Guernsey French/Introduction to Guernsey French
What is Guernsey French?Edit
Guernsey French is the traditional language of Guernsey. It is derived from 15th Century French, and was an oral language, not being written down until very late in its life. Philologists transcribed it as if it were a form of contemporary French, and to this day it is often referred to as a 'patois', or dialect, of French. Despite this, it remains significantly different both in vocabulary and grammar.
What Language Is Spoken in Guernsey?Edit
Guernsey, like all the Channel Islands, is now an English speaking island. English was made the official language in 1966 (in place of French), and in Jersey French and English are regarded as co-official languages. Due to its proximity to France, there are many people of French origin or with close links to the country or language living in Guernsey.
Guernsey French is a dead language: it is no longer used in any mainstream context, and there are increasingly few native speakers. Unesco has classified it as "severely endangered", and there are thought to be fewer than 1,000 speakers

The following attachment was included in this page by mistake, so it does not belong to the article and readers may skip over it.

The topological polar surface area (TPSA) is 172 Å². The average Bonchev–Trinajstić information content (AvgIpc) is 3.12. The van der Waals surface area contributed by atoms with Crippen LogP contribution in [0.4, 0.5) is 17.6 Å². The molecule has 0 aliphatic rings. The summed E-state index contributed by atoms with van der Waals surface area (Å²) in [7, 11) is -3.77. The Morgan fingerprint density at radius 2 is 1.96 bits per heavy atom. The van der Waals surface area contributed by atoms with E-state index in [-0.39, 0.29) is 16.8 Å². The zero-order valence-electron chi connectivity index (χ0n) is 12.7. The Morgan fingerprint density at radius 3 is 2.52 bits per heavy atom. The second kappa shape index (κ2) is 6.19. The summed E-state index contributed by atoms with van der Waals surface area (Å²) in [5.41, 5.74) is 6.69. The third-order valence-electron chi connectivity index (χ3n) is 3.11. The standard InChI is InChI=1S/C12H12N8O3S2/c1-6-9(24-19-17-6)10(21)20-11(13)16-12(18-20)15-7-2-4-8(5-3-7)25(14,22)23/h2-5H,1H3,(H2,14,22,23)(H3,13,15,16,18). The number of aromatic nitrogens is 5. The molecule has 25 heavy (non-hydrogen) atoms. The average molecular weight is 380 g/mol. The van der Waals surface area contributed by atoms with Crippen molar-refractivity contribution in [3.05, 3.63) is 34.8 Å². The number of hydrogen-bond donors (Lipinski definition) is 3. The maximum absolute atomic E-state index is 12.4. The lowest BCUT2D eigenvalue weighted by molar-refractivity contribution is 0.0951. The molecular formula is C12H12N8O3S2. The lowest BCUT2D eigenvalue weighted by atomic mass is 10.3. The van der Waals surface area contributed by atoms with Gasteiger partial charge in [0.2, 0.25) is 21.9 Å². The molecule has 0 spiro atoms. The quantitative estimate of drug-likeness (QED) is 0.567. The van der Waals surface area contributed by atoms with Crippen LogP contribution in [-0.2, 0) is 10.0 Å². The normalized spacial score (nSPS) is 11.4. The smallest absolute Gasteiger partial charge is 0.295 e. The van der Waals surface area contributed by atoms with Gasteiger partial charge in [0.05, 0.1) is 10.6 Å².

. However, it is revived by Guernsey French speaking groups and other revival groups.
Guernsey French holds limited cultural significance to younger generations in Guernsey and its future survival is questionable.
However, its value to linguists is great, as it provides a window into 14th Century Norman French.
Why should I learn Guernsey French?Edit
- Because it'll make your old Guernsey gran happy
- Because you're a language student interested in old French
- Because you're a mythographer, mythologist or fan of fairy tales
- Because you're interested in folk history, folk culture and legend
- Because you believe the words of the past shouldn't be allowed to die
- This Is Guernsey comments that "the word is likely to have come from the old French, patoier, ‘to handle clumsily’, and is often steeped in class issues and reserved for the vernacular of commoners and the uncouth. So to anyone speaking d’Guernesiais, ‘patois’ may be a touch on the rude side."